Listen to Ramaa Reddy Raghavan discuss this story on the Feet in Two Worlds podcast:
It is noon and the students at Manhattan International High School stride slowly after lunch into Room 417 for their English Language Learner class. Their teacher Rodica Tenenbaum patiently waits for all the stragglers. Just before shutting the door, 16-year-old Julio Jaime, a smartly dressed teenager wearing hipster jeans and diamond studded earrings, ambles in and sits with his friends in one corner of the classroom.
“Julio, you are not sitting there. Thank you,” says Tanenbaum emphatically, moving him to the center of the classroom.
The lesson is about writing topic sentences and structuring paragraphs. Each table is given a large sheet of paper and a marker. Julio, who has a star insignia razored into the left side of his clean shaven head while the rest is gelled, is asked to notate differences between two pictures from a workbook.
He looks around, seemingly lost and does not write a word until Tanenbaum approaches and speaks to him in Spanish. Slowly, with the help of an African girl and two Chinese students he jots down three sparse and illegible sentences.
Like other students at the school, Julio, a 9th grader who immigrated from Ecuador two years ago, has trouble speaking English. But unlike others, he also has a serious attendance problem. As of May of this year, Julio had been absent a staggering 54 days and late 42 days, out of the annual 166 school days.
Julio and other students with a variety of behavioral and emotional problems pose a challenge for the school – should they hire counselors who can help these students, or should they use their limited resources to pay for more classroom teachers? School officials say they can’t afford to do both.
Manhattan International High School is part of the Julia Richman Educational Campus, located at 317 East 67th. The students come from 60 countries and speak 41 different languages. More than a third of them are Latino. The school offers a 9th-12th grade education to students who have lived in the U.S. for four years or less and whose native language is not English.
But language challenges are just the tip of the iceberg for many of these students whose lives become disrupted when dropped into a new culture and style of education.
After repeated phone calls to Julio’s home and a visit from an attendance counselor, the assistant principal Gladys Rodriguez called Julio and his parents in for an interview where she spelled out the importance of school attendance. “Julio’s mother did not say a word but his step-father kept talking the whole time,” said Rodriguez. “I said to the mother, ‘Julio’s like you, very shy,’ and she just smiled. I think the family is aware of the problem but they have other priorities.”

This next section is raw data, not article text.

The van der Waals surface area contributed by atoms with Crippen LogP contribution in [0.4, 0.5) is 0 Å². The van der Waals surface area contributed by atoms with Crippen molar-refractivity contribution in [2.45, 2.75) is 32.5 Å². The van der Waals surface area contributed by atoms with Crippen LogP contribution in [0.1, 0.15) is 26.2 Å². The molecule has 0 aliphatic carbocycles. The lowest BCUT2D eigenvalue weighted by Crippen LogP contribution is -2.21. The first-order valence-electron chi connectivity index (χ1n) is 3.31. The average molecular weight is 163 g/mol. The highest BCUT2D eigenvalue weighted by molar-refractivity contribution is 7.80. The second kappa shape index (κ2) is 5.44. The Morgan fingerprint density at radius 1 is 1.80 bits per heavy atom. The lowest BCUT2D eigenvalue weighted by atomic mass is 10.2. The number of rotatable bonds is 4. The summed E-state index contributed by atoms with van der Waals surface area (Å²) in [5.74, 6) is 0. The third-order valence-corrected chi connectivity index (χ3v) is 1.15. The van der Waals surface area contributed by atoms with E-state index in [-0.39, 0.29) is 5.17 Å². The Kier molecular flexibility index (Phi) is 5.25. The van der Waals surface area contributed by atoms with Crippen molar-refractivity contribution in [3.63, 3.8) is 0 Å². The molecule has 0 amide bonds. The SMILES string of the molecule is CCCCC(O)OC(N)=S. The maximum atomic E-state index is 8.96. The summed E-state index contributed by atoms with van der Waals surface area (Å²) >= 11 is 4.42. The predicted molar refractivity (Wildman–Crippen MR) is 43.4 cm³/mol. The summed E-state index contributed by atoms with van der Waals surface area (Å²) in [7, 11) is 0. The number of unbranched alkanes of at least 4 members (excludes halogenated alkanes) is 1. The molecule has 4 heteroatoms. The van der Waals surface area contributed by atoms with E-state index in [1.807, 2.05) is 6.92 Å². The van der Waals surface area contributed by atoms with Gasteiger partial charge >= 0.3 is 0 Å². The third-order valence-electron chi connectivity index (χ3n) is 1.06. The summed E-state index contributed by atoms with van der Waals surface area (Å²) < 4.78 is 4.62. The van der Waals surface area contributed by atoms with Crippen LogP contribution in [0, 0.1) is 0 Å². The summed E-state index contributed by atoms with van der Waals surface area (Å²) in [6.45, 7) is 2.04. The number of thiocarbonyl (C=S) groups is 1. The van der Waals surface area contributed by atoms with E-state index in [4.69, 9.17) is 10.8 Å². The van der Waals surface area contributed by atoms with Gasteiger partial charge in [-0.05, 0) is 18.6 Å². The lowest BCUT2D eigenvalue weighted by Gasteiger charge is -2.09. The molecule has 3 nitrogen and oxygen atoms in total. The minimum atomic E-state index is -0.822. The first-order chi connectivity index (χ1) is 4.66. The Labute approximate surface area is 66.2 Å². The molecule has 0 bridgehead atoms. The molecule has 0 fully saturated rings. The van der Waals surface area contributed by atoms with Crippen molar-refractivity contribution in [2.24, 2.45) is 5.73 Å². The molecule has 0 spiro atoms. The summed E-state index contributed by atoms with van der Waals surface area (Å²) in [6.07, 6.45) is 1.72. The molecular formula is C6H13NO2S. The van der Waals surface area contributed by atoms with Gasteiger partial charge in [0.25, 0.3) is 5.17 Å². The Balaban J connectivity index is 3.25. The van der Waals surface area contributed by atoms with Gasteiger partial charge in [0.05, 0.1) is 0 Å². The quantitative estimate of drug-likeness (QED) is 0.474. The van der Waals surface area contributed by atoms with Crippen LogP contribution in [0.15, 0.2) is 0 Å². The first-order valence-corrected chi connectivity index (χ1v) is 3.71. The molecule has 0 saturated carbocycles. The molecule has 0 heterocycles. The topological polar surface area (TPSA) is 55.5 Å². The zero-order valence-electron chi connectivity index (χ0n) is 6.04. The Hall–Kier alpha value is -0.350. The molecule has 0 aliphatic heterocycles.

They ended the meeting with Rodriguez drawing up a contract that concentrated on areas where Julio needed improvement which included attending tutoring sessions twice a week. “He verbalized back all the things he had to do to improve,” said Rodriguez, happy with the result. But two days later Julio was absent again and Rodriguez is currently at a loss as to what to do next.
Last year, Rodriguez had a few girls exhibiting similar behaviors so she approached Madelin Gonzalez, a Spanish-speaking social worker at the Mount Sinai Student Health Center housed in the same building as the school.
Gonzalez believed the students’ problems were not severe enough to warrant individual therapy, so she structured a weekly ‘Girls Group’ therapy session for the students Rodriguez had flagged at Manhattan International. Some of the discussions were related to cultural adjustment, anger management, eating disorders, domestic violence and depression.
Rodriguez strongly believes that boys, especially students like Julio, could benefit immensely from weekly group therapy sessions with a Spanish-speaking social worker. She was hoping to start a ‘Young Men’s’ group’ this year with Julio as one of the attendees, but Mount Sinai discontinued the group therapy sessions at Manhattan International. Mt. Sinai declined to comment to Fi2W on the reasons for the cancellation.
This year there was no girl’s group and no hope for a young men’s group. And according to Rodriguez, there aren’t enough mental health services at Manhattan International to meet the demand.